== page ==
good luck.

by [former member] | 18 Jun 2009 08:06 | Brooklyn, United States | | Report spam→
dear roberto,

alans proposals to cover afghanistan are right, for sure. but after
reading your post about your intention to go there and what you leave at
home, if you go – i was quite shocked. You´re non-experienced and you
wonna start a war-photographers career in Afghanistan just by “trial and

It´s not enough to feel mentally prepared to do that job. You need
practice!!! And the best choice to get it is to start slowly and to
learn by experiences which doesn´t takes your life away. We are just
photographers, not heroic movie stars. and this kind of coverage brings
you to the edge of life quickly, if it´s went wrong. Of course that
could happen anywhere, but it´s more probable in a country like Afghanistan is this time.

Why don´t you start to find a story about the italian contingent in
Kosovo or Bosnia? Why don´t you cover a frozen conflict anywhere or any
tense country ? Go forward step by step to learn the essentials. Follow
your spirit of photography, that´s the best you can do. But start at the
beginning point and not at destination of what you wonna do.

take care!

by randbild | 26 Jun 2009 15:06 | Hamburg, Germany | | Report spam→
very good points, in some ways the “best” place to start is Israel/Palestine, where most of the time it is not too dangerous (although it become so with no warning). Bosnia/Kosovo at this point is too peaceful and normal to provide much experience, although from Italy it’s very easy to get to — you just drive your own car, either through Croatia via Trieste or take the boat with it from Ancona or Bari.

Other good post-war environments might be Lebanon, Georgia, Sri Lanka if you can get access.

But all these places cost money. The nice thing about embedding is that it’s basically free. For someone starting out freelancing, that can be an important consideration.

Like I said also, lack of experience means a lot less while embedded. You don’t make many independent decisions. You do what your unit does, you go where they go. You have to trust them. Obviously if you have a poor unit leader or bad luck or both, bad things can happen. But you are taking no more of a risk than the soldiers you accompany. You won’t be kidnapped, you never have to doubt or second-guess your own choices, because you don’t make any. The reality of most embeds of course is a LOT of boredom.

Unembedded is NOT an option, for somebody without experience especially, in Iraq or Afghanistan right now. Like it or not, journalists have become targets too many times in the past few years for us to have any more illusions about that.

But as Ricardo says, if he has to do it, he has to do it. No amount of effort trying to convince him otherwise will have any influence. We know this, because there was a time when it was all new and unknown for all of us. In 1991 a whole generation of Europeans had never seen war up close, and lots of journalists were killed or wounded in those early days in Croatia and Bosnia. Later, people got more experienced.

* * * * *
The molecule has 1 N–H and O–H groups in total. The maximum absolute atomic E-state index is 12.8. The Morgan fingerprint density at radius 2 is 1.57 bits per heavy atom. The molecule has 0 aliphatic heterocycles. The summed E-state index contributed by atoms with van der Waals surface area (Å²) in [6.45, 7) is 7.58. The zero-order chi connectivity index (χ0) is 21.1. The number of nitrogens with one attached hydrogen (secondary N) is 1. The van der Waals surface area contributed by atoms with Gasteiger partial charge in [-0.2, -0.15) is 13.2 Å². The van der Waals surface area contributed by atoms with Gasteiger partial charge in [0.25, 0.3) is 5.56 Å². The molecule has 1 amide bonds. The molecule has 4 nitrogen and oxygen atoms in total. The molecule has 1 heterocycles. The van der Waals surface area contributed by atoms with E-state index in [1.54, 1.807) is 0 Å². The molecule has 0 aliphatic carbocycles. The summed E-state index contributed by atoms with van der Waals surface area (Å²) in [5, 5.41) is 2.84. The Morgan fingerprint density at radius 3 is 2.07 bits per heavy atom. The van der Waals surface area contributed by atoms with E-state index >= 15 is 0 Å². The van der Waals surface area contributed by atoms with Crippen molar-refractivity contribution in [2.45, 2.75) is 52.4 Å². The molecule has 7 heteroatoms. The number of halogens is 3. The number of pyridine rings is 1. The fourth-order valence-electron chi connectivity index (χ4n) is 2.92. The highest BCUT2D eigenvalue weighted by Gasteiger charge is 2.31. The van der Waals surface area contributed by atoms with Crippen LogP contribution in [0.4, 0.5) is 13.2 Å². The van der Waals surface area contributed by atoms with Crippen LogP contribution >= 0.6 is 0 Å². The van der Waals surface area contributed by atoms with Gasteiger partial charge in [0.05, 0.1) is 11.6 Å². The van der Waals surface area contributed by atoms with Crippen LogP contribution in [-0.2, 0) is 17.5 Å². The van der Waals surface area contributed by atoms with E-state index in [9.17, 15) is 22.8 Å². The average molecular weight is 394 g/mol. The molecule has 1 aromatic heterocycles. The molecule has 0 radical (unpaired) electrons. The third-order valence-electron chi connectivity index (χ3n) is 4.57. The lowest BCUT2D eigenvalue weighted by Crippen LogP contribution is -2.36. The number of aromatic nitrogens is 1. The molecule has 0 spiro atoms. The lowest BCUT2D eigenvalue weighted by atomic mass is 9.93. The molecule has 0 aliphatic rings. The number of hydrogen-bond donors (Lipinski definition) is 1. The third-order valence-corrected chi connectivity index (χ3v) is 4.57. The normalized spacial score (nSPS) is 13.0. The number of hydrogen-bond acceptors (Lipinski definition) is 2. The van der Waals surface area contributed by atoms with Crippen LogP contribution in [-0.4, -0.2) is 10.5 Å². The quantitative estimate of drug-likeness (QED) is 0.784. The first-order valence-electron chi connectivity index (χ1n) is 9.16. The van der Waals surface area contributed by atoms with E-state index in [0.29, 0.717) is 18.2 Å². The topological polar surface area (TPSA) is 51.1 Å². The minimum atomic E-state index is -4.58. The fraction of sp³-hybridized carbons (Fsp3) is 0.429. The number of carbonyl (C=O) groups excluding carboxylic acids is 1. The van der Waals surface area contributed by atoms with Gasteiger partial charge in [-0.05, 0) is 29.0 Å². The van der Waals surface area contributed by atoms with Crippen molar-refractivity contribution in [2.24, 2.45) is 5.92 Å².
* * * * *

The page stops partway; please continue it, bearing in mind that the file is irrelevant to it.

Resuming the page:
The same thing continued to happen through the wars in Afghanistan and Iraq. So now our generation has a lot of people with these experiences; it’s easy now to say, “hey, slow down!”

But don’t forget, there will always be new and young photographers wanting to go down the same road, no matter how much horror the grizzled old veterans survived. Of course there are better things to do in life than cover conflict. That’s easy to say now. But not when I was 25…

by [former member] | 26 Jun 2009 16:06 | Beijing, China | | Report spam→
Many tanks all of you, first. Alan and Randbild you are the opposite face of the coin, everyone has right.
There are risks even in Kosovo or Libano or even going in Naples with my family by car or the old part of Bari south of Italy.
We leave every days with risks, I know the Afghanistan it is the hottest war environment that it is active at the present time. My motivation it is not money the revenue that can I have selling some pictures for sure does not cover what I am planning to spend over there, I have no agency behind me and I am not a suicide man. I am evaluating risks and return in terms of human, professional satisfactions.

Just one questions do you think that will be possible began a war photographer without risks and with an equip of bodyguard all time around us ? War it is not only tank, bombs, explosions and dead man on the road what append at the rest of the civilian peoples involved ? How they live? How they survive ? What append to kids like mine 6 and 2 yo at the night ? … how the sleep ? how they manage the fear ?

That’s what a would like to cover, the mechanism because peoples and country are involved in war it is very clear to me, it is nothing matter with religions or land boundery or different colors of skin and different ethnic groups.

Thanks to everybody to your help,


by Roberto Bianconi | 29 Jun 2009 09:06 | Italy, Italy | | Report spam→

Stephen Mayes introduces the discussion topics, including the motive and the intent of photographers who cover war, and the responsibility of the audience viewing the resulting images to learn, react, and engage. Tim Hetherington and Gary Knight continue by debating the crisis in photojournalism — is there one, and if so, what is it?

Filmed on 22 May 2009 at VII Gallery, Brooklyn,

by randbild | 01 Jul 2009 14:07 | Hamburg, Germany | | Report spam→

More about sponsorship→


Roberto Bianconi, Pilot / Photographer Roberto Bianconi
Pilot / Photographer
Milan , Italy ( MXP )
Ricardo Garcia, Photojournalist Ricardo Garcia
(Ricardo Garcia)
Barcelona , Spain
randbild, photographer randbild
Hamburg , Germany